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Licensing Takes the Field at Super Bowl LVII image

Licensing Takes the Field at Super Bowl LVII

While the National Football League’s (NFL) Super Bowl kicks off on Sunday February 12, the ground game for licensed merchandise is already underway.

Stores in the Phoenix, Philadelphia, and Kansas City areas—including Sporting Goods, Rally House, and Academy Sports—started selling Super Bowl-branded products online and in stores on January 30, the day after the Eagles and Chiefs won their respective conference championships. But Super Bowl product sales will hit their peak this week and those sales can continue for up to 30 days after the Super Bowl, according to Ryan Samuelson, VP of Consumer Products at the NFL.

And the NFL is expanding its licensing playbook by working with four local artists as part of its royalty-free “Origins” capsule collection program. The Origins program ties together local themes—in this case the Phoenix area and Indigenous designs—with Super Bowl apparel and accessories that are sold through the NFLShop.com, which is operated by Fanatics.

Origins products were also sold through local retailers in the Los Angeles area last year, but making Origins an online-only capsule business “lends itself better to tighter retail and makes it easier in terms of managing inventory,” Samuelson said.  “This is more additive and isn’t really a revenue play. It’s about giving consumers and fans something that is unique to the city and gives new designers and artists a platform.”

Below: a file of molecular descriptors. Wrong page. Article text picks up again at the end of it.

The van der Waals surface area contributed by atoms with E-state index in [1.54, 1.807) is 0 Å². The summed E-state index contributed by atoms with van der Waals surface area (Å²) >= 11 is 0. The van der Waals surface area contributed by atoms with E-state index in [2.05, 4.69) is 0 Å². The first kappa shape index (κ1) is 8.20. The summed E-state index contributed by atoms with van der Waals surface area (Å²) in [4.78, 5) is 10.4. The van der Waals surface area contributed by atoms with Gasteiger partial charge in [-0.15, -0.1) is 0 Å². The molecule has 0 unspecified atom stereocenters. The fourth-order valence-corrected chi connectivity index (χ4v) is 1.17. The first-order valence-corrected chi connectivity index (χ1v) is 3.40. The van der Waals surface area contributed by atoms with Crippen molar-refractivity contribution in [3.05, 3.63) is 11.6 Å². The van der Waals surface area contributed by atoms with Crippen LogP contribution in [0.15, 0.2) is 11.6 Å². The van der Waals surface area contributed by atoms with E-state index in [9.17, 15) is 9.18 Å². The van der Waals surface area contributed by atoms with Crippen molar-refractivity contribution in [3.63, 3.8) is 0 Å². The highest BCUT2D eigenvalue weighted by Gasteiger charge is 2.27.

Local muralist Lucinda “La Morena” Hinojos’ designs are also featured on this year’s Super Bowl tickets.

Online sales will work in tandem with in-store purchases following the February 4 opening of the 30,000-square-foot NFL Shop at the Phoenix Convention Center, which is operated by licensee Legends. The shop’s sales will start to build Wednesday as fans begin arriving in Phoenix and the NFL has its Super Bowl launch event in Tempe, AZ. Among the items that will be available is Nike’s “Atmosphere” jersey, a fashion-focused version of each team’s gameday jersey. Nike and New Era also introduced the “Opening Night” featuring player names and numbers on team pull-over jackets and long-sleeved shirts.

As might be expected, player, team, and Super Bowl-related apparel garners much of the business in the lead-up to the event, but licensees like Forever Collectibles have developed products spanning multiple categories. While print-on-demand (POD) has become a focus for sports licensing, it plays a smaller role at the Super Bowl. Licensees like Fanatics have contracts with local printers to supply product on an as-needed basis within 24 hours, Samuelson said.

“It [POD] doesn’t play into the Super Bowl as much you might think,” Samuelson said. “We have had it in the past and it hasn’t been as big. There are so many SKUs being produced now and there is customization that is being done on site. The quality is better when we are able to manufacturer through the normal channels and as the need [for POD] has become smaller and smaller, we have focused those efforts elsewhere” for the Super Bowl.

Nevertheless, much like the game itself, speed is important for Super Bowl merchandise to capitalize on key moments during it.

“Based on who wins the game, you have to be ready,” said Josh Feinstein, EVP of New Business and Strategic Partnerships at NFL licensee Outerstuff and a former NFL licensing executive. “The local printers must set up to deliver those orders because you want the fans to be able to buy right away. If you miss that window, it’s hard to make it up because demand subsides as every day goes by.”

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